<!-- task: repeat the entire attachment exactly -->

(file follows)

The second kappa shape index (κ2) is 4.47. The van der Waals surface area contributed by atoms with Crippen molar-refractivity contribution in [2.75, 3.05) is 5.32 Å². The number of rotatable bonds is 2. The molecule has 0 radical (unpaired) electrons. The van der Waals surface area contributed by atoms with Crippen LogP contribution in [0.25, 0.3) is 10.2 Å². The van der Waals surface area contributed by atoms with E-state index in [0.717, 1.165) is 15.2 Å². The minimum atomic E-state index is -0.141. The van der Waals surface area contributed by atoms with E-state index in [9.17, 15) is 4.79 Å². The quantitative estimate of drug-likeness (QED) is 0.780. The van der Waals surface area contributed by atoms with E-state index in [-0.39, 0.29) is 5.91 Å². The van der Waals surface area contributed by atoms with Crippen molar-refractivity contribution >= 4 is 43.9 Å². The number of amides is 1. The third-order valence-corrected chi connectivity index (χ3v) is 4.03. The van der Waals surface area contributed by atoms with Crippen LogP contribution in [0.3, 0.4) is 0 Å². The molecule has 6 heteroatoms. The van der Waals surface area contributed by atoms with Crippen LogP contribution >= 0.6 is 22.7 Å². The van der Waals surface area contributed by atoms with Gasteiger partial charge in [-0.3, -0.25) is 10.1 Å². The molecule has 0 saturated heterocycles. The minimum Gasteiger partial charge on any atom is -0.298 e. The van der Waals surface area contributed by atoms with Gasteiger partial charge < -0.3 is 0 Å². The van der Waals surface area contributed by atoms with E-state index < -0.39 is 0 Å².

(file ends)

The second kappa shape index (κ2) is 4.47. The van der Waals surface area contributed by atoms with Crippen molar-refractivity contribution in [2.75, 3.05) is 5.32 Å². The number of rotatable bonds is 2. The molecule has 0 radical (unpaired) electrons. The van der Waals surface area contributed by atoms with Crippen LogP contribution in [0.25, 0.3) is 10.2 Å². The van der Waals surface area contributed by atoms with E-state index in [0.717, 1.165) is 15.2 Å². The minimum atomic E-state index is -0.141. The van der Waals surface area contributed by atoms with E-state index in [9.17, 15) is 4.79 Å². The quantitative estimate of drug-likeness (QED) is 0.780. The van der Waals surface area contributed by atoms with E-state index in [-0.39, 0.29) is 5.91 Å². The van der Waals surface area contributed by atoms with Crippen molar-refractivity contribution >= 4 is 43.9 Å². The number of amides is 1. The third-order valence-corrected chi connectivity index (χ3v) is 4.03. The van der Waals surface area contributed by atoms with Crippen LogP contribution in [0.3, 0.4) is 0 Å². The molecule has 6 heteroatoms. The van der Waals surface area contributed by atoms with Crippen LogP contribution >= 0.6 is 22.7 Å². The van der Waals surface area contributed by atoms with Gasteiger partial charge in [-0.3, -0.25) is 10.1 Å². The molecule has 0 saturated heterocycles. The minimum Gasteiger partial charge on any atom is -0.298 e. The van der Waals surface area contributed by atoms with Gasteiger partial charge < -0.3 is 0 Å². The van der Waals surface area contributed by atoms with E-state index < -0.39 is 0 Å².